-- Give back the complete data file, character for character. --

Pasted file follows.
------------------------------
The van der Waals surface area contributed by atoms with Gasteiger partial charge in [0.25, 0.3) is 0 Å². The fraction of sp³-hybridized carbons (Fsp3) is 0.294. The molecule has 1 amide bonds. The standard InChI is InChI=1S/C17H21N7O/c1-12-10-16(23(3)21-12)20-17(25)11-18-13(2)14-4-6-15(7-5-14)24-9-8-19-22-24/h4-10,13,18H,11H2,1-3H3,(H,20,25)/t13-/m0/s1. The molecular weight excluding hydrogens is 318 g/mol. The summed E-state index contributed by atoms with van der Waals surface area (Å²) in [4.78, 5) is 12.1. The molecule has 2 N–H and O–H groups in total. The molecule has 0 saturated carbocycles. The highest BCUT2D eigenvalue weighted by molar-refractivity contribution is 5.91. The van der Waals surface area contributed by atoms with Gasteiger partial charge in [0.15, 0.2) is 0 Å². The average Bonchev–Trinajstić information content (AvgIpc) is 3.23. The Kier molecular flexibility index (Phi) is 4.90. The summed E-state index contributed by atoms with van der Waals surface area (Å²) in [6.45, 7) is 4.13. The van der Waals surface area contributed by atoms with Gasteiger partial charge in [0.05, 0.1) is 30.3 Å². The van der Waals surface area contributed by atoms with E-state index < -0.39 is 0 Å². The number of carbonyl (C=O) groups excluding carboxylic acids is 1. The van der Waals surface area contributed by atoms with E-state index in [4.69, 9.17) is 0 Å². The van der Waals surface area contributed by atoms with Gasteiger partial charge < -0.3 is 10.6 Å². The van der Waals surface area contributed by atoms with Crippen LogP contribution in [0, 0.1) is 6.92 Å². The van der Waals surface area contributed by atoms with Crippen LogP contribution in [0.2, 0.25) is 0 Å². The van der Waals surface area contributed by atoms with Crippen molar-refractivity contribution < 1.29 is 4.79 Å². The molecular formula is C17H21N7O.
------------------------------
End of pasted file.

The van der Waals surface area contributed by atoms with Gasteiger partial charge in [0.25, 0.3) is 0 Å². The fraction of sp³-hybridized carbons (Fsp3) is 0.294. The molecule has 1 amide bonds. The standard InChI is InChI=1S/C17H21N7O/c1-12-10-16(23(3)21-12)20-17(25)11-18-13(2)14-4-6-15(7-5-14)24-9-8-19-22-24/h4-10,13,18H,11H2,1-3H3,(H,20,25)/t13-/m0/s1. The molecular weight excluding hydrogens is 318 g/mol. The summed E-state index contributed by atoms with van der Waals surface area (Å²) in [4.78, 5) is 12.1. The molecule has 2 N–H and O–H groups in total. The molecule has 0 saturated carbocycles. The highest BCUT2D eigenvalue weighted by molar-refractivity contribution is 5.91. The van der Waals surface area contributed by atoms with Gasteiger partial charge in [0.15, 0.2) is 0 Å². The average Bonchev–Trinajstić information content (AvgIpc) is 3.23. The Kier molecular flexibility index (Phi) is 4.90. The summed E-state index contributed by atoms with van der Waals surface area (Å²) in [6.45, 7) is 4.13. The van der Waals surface area contributed by atoms with Gasteiger partial charge in [0.05, 0.1) is 30.3 Å². The van der Waals surface area contributed by atoms with E-state index < -0.39 is 0 Å². The number of carbonyl (C=O) groups excluding carboxylic acids is 1. The van der Waals surface area contributed by atoms with E-state index in [4.69, 9.17) is 0 Å². The van der Waals surface area contributed by atoms with Gasteiger partial charge < -0.3 is 10.6 Å². The van der Waals surface area contributed by atoms with Crippen LogP contribution in [0, 0.1) is 6.92 Å². The van der Waals surface area contributed by atoms with Crippen LogP contribution in [0.2, 0.25) is 0 Å². The van der Waals surface area contributed by atoms with Crippen molar-refractivity contribution < 1.29 is 4.79 Å². The molecular formula is C17H21N7O.